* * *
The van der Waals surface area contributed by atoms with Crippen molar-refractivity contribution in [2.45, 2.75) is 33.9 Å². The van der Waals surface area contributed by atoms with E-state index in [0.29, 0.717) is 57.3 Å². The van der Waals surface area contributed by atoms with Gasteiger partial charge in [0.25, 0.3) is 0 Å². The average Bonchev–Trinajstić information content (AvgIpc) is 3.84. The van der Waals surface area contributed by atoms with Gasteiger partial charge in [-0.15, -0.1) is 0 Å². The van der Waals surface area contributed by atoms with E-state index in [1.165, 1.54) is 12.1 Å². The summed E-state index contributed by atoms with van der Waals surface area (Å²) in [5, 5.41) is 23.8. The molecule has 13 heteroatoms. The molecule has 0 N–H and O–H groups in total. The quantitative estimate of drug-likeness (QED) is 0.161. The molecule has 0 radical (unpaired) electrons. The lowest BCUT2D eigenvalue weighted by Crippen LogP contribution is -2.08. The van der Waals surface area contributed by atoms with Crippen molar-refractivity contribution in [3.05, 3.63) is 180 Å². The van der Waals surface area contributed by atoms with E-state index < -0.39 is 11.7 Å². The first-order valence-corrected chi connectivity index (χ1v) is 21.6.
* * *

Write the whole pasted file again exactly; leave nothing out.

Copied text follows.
The van der Waals surface area contributed by atoms with Crippen molar-refractivity contribution in [2.45, 2.75) is 33.9 Å². The van der Waals surface area contributed by atoms with E-state index in [0.29, 0.717) is 57.3 Å². The van der Waals surface area contributed by atoms with Gasteiger partial charge in [0.25, 0.3) is 0 Å². The average Bonchev–Trinajstić information content (AvgIpc) is 3.84. The van der Waals surface area contributed by atoms with Gasteiger partial charge in [-0.15, -0.1) is 0 Å². The van der Waals surface area contributed by atoms with E-state index in [1.165, 1.54) is 12.1 Å². The summed E-state index contributed by atoms with van der Waals surface area (Å²) in [5, 5.41) is 23.8. The molecule has 13 heteroatoms. The molecule has 0 N–H and O–H groups in total. The quantitative estimate of drug-likeness (QED) is 0.161. The molecule has 0 radical (unpaired) electrons. The lowest BCUT2D eigenvalue weighted by Crippen LogP contribution is -2.08. The van der Waals surface area contributed by atoms with Crippen molar-refractivity contribution in [3.05, 3.63) is 180 Å². The van der Waals surface area contributed by atoms with E-state index < -0.39 is 11.7 Å². The first-order valence-corrected chi connectivity index (χ1v) is 21.6.